Rabbi Amichai’s Welcome Note
Imagine throwing a stone, gently, into the middle of a quiet lake. The stone sinks and the ripples ripple out, one by one, until the lake is once again calm. Sometimes I am the stone, the ripples, the lake.
Each perfect circle creates another, each spin expands into the next, and at any given moment this journey is one of becoming full circle, again and again, inside and out.
The annual season of the High Holy Days marks the beginning of the Jewish year and offers us the chance return to our sacred center and re-ripple, re-focus, and re-view each and every one of the circles that we are part of and that define who we are.
The forty days that lead from the first day of the Hebrew lunar month of Elul to the Day of Atonement are days of mythic meaning and symbolic significance. They are a chance for each of us to honestly assess what in our lives is working well and what is not: What are the challenges we are facing? What can we do about them? How can we begin a new year with a cleaner slate, a new page, and our best intentions?
For the past six years I’ve taken on the private/public journey of PREPENT, reflecting each day on how to be a better version of myself in the year ahead – more present, more honest, and more helpful.
I’m thinking a lot about circles this year. Our current political climate, both local and global, calls on me to invest in my own inner resources of resilience, to come full circle with my values and my hopes. Now more than ever I feel an urgent need to develop my tools for empathy, optimism, and resolve. Beyond my own self-care, I am humbled and motivated to hold hands with others in growing circles of mutual responsibility and concern, circles that focus on the common ground of humanity in ways that celebrate deep connections with one another.
Each circle connects to another, each hand-held awareness ripples into wider being, well being, welcoming serenity and promoting the life I want to offer to this world.
Jacqueline’s art inspires me to think outside the box and to feel beyond the grid of words and too familiar concepts. As we take this forty day voyage together, I hope that our dialogue will inspire us as well as all who join us to fuse mind and heart, body and soul, ripples and circles, all on the path towards awareness and a profound sense of presence.
You could say that we’re moving in circles, each year the same promises, regrets and intentions. But I’d rather write that we’re moving in ripples, slowly but surely becoming more whole.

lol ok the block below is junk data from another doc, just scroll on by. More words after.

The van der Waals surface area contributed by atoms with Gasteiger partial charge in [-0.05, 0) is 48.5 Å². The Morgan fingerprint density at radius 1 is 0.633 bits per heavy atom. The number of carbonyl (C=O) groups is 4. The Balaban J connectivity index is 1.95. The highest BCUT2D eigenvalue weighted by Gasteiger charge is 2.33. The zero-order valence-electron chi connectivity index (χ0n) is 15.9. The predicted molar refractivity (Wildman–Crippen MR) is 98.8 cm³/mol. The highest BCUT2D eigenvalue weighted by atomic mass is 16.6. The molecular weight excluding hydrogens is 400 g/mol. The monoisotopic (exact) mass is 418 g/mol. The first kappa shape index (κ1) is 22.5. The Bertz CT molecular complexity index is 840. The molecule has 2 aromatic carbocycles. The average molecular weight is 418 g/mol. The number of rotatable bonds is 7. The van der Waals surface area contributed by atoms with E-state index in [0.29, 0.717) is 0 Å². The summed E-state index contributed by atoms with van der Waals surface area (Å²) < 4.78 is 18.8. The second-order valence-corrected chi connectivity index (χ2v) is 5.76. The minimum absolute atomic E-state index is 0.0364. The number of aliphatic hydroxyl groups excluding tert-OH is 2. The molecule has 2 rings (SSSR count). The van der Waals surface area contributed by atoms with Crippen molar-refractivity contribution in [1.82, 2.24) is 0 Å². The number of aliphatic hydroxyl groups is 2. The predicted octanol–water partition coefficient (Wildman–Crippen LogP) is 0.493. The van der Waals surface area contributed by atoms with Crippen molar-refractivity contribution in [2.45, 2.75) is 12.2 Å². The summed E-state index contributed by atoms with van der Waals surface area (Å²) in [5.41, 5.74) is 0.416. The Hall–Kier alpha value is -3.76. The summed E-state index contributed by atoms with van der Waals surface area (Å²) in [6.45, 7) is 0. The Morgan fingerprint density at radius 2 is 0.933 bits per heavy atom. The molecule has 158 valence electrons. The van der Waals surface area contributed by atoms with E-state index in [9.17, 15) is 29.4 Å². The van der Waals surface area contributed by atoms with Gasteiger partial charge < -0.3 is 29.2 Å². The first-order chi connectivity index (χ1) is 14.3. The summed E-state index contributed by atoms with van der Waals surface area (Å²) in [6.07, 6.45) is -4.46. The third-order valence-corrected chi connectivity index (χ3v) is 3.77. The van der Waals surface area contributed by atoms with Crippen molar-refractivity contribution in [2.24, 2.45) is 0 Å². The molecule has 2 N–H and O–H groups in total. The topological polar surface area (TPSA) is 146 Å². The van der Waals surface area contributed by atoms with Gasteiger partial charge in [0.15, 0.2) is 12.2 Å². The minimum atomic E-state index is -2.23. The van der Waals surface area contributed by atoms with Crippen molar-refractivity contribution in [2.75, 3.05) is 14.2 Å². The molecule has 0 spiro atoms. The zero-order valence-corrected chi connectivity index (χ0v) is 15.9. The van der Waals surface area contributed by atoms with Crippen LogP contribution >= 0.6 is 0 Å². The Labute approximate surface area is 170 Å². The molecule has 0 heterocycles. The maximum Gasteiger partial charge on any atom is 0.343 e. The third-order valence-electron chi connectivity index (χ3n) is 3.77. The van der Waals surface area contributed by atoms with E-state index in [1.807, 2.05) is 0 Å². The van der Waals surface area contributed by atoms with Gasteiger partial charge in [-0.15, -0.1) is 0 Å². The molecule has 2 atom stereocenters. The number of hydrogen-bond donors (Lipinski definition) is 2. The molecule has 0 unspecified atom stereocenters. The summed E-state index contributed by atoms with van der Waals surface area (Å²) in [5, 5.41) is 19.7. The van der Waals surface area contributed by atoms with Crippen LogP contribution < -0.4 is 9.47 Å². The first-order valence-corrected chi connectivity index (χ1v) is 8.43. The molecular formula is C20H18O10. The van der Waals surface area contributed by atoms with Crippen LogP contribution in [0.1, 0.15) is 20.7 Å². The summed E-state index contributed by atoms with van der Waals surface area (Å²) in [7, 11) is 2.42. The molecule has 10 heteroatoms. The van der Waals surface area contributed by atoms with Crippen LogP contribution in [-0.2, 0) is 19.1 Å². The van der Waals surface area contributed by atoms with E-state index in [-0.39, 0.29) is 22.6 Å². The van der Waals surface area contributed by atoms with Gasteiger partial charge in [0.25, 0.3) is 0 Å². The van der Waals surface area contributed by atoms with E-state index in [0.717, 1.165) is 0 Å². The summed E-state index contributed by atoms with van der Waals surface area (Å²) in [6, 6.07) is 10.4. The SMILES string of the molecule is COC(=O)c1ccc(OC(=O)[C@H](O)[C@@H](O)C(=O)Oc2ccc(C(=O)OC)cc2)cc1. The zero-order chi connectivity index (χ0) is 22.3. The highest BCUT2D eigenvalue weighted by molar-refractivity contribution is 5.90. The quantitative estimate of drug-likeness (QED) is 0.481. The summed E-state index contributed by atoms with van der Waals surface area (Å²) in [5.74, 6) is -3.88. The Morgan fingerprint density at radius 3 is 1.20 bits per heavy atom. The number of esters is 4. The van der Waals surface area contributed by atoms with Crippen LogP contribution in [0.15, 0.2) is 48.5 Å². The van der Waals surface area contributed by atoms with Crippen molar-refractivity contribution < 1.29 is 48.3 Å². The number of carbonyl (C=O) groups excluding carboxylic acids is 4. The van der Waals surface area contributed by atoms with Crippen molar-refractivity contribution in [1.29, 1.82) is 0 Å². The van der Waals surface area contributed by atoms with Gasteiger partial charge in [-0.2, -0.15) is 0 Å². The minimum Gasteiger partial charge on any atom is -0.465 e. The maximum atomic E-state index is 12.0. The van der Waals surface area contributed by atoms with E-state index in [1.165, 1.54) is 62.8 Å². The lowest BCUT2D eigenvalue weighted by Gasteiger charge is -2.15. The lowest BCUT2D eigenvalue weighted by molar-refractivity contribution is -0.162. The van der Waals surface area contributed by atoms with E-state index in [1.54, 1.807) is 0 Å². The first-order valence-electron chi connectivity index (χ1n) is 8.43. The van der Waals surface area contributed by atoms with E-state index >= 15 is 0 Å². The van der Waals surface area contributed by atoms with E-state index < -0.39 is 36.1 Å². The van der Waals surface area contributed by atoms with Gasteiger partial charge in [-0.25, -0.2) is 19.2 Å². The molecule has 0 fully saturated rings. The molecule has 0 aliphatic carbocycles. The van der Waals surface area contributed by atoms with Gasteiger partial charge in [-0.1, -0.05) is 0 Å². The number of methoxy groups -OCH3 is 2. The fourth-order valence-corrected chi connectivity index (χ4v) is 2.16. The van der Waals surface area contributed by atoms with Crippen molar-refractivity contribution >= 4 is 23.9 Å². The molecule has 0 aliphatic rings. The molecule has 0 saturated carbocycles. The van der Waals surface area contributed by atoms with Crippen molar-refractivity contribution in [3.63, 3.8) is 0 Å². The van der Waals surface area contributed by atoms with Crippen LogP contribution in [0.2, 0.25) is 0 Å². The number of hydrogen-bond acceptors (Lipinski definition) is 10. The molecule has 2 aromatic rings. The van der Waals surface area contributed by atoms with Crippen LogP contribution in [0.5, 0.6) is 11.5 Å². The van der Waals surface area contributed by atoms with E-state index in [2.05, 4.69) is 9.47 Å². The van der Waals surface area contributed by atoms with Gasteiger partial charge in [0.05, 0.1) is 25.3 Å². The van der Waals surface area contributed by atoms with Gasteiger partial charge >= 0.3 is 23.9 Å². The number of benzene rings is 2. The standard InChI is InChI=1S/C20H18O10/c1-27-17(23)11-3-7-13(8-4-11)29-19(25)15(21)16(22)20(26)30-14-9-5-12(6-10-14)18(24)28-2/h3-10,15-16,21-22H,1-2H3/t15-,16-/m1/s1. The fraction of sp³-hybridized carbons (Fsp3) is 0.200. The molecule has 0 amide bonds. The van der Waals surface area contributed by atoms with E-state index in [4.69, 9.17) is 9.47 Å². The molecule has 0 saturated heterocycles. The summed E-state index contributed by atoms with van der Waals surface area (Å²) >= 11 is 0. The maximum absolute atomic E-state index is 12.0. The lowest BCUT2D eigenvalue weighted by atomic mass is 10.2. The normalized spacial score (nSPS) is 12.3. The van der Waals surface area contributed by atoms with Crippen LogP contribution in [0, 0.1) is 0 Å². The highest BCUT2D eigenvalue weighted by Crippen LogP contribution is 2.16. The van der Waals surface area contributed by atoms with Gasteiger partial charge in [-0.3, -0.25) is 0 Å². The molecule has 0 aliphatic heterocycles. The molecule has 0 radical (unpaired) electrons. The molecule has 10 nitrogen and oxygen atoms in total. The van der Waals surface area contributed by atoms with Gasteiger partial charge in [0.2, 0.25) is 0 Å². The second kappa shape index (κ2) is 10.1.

Please join us on August 23rd, the first day of Elul, to ripple together into a brave and better new year. Wishing us all an inspirational journey and a focused new year.
– Rabbi Amichai
Jacqueline’s Artistic Intention
It is the beginning of Elul, and the world, again, is turning. I am saying goodbye to the summer, and preparing for a new start, a new year. And as I prepare for this new start I am filled with a longing for wholeness. To be complete and calm.
Life and all its many losses makes me restless and dissatisfied. This forty day journey is one of longing to return to wholeness, to an integrated self. I long as I draw, imperfectly, again and again, a perfect circle.
Drawing a perfect circle is an act of meditation. It helps focus my mind on the stillness and calm that I am longing for. I pick up my pencil. My hand finds a rhythm in the circular motion. Grinding the tip of the pencil into the paper, it traces a path. It is impossible to draw an absolutely precisely accurate circle, it only takes a slight change for the arc to spin away. But keeping a still point in the centre, each rotation gets nearer and nearer to perfection.
As Rabbi Amichai talks of ripples, I draw circles, and we go back and forth in a dynamic creative conversation, trusting that it is in this process, in the exchange of different perspectives, that we will find clarity and understanding.
I hope that we will find that still point in the core of our being that will anchor us as we contemplate together this journey of return, preparing us for the new year ahead. We are longing to return to a state of wholeness. In our relationships with our loved ones, with the world around us, with our bodies, with God. Facing up to broken relationships and mistakes is not easy. There will be obstacles and challenges in our path. But it is all part of redrawing and finding the circle that will hopefully contain and hold us, and make us whole again.
If only for another year.
– Jacqueline Nicholls